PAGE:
A DWI/DUI charge can be a devastating. If charged with a DWI/DUI you can be facing amandatory jail sentence, license loss, treatment costs, loss of your vehicle and increased vehicle and life insurance premiums.
A DWI case consists of two distinct but intertwined cases; an implied consent and a criminal charge.
An implied consent is the civil version of a DWI. The implied consent focuses on license loss and license plate impoundment. Due to the fact that it is civil in nature a public defender cannot represent you in this case. For many people the implied consent and possibility of a license loss has more repercussions then a criminal conviction. A test of over .16 will result in a more severe punishment including longer license loss and plate impoundment.
Due to time lines to file your implied consent it is important to contact an attorney immediately.
When being charged with a DWI, the State will file multiple changes. One of the charges will be an under the influence charge. This means that the arresting officer believes, based upon their training or experience that the defendant was under the influence when driving the motor vehicle. The State attempts to prove this charge by using the officer’s observations of the odor of alcohol and performance of standard field sobriety tests.
The other charge is the over .08. In this charge the State would need to prove that the driver of the vehicle had a blood alcohol concentration of over .08 taken within two hours from the time of driving. This is done by the Defendant submitting to either a blood, breath or urine test when arrested. If the test results are over a .20 the charge will be enhanced, meaning the charges will have the possibility of a harsher punishment and a longer jail term.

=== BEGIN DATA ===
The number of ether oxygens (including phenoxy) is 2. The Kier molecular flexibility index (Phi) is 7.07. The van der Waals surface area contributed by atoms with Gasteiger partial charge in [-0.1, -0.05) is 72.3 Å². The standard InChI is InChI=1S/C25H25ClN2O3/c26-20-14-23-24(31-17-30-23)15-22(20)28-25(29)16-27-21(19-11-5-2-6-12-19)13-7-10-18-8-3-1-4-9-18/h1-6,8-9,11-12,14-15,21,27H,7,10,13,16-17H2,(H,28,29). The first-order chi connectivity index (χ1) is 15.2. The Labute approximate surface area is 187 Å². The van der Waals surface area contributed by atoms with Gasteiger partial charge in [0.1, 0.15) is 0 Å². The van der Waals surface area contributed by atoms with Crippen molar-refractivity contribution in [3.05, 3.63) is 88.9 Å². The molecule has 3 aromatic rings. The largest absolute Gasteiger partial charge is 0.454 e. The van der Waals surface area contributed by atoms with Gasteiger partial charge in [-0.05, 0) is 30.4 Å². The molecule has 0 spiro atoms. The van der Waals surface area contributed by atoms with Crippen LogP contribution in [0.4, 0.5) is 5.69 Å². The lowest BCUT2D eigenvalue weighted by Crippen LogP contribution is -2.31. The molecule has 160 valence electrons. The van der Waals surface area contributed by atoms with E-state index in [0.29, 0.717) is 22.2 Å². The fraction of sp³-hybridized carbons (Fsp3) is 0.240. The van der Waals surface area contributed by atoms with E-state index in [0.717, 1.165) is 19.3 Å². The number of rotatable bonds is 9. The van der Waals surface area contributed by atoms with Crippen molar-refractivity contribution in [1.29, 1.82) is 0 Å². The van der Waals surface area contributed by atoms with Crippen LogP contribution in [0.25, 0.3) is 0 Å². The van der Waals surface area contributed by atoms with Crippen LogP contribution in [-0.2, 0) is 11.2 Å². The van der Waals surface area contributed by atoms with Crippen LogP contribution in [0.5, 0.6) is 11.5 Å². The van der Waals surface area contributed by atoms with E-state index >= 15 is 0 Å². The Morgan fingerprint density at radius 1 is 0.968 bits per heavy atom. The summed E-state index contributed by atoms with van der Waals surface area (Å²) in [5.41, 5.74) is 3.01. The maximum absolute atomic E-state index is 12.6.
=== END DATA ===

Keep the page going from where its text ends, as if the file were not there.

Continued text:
If a test is not taken, a Defendant will be charged with test refusal. A person can also be charged with a refusal, if the officer does not believe they are actively trying to submit a breath sample into the DataMaster, essentially faking it, or if the two samples are not within one-one hundredth of .08.
Minnesota has set mandatory sentences for repeat DWI offenders. They are as follow:
- 2nd DWI – 30 days executed jail sentence with a minimum of 48 hours consecutive
- 3rd DWI – 90 days executed jail sentence with a minimum of 30 days consecutive
- 4th DWI – 180 days executed jail sentence with a minimum of 30 days consecutive
- 5th DWI – 365 days executed jail sentence with a minimum of 60 days consecutive
* If you are on probation for a related DWI offense, sentencing is consecutive rather than concurrent.
Contact a Mankato DWI Lawyer Today
There are many defenses to a DWI charge. You need an attorney that is knowledgeable and is willing defend your rights from the arrest all the way to trial. The attorneys at Rosengren Kohlmeyer are committed to fully representing your interests and fighting for the best possible outcome in your case.
Contact our office for a free initial consultation to discuss your case.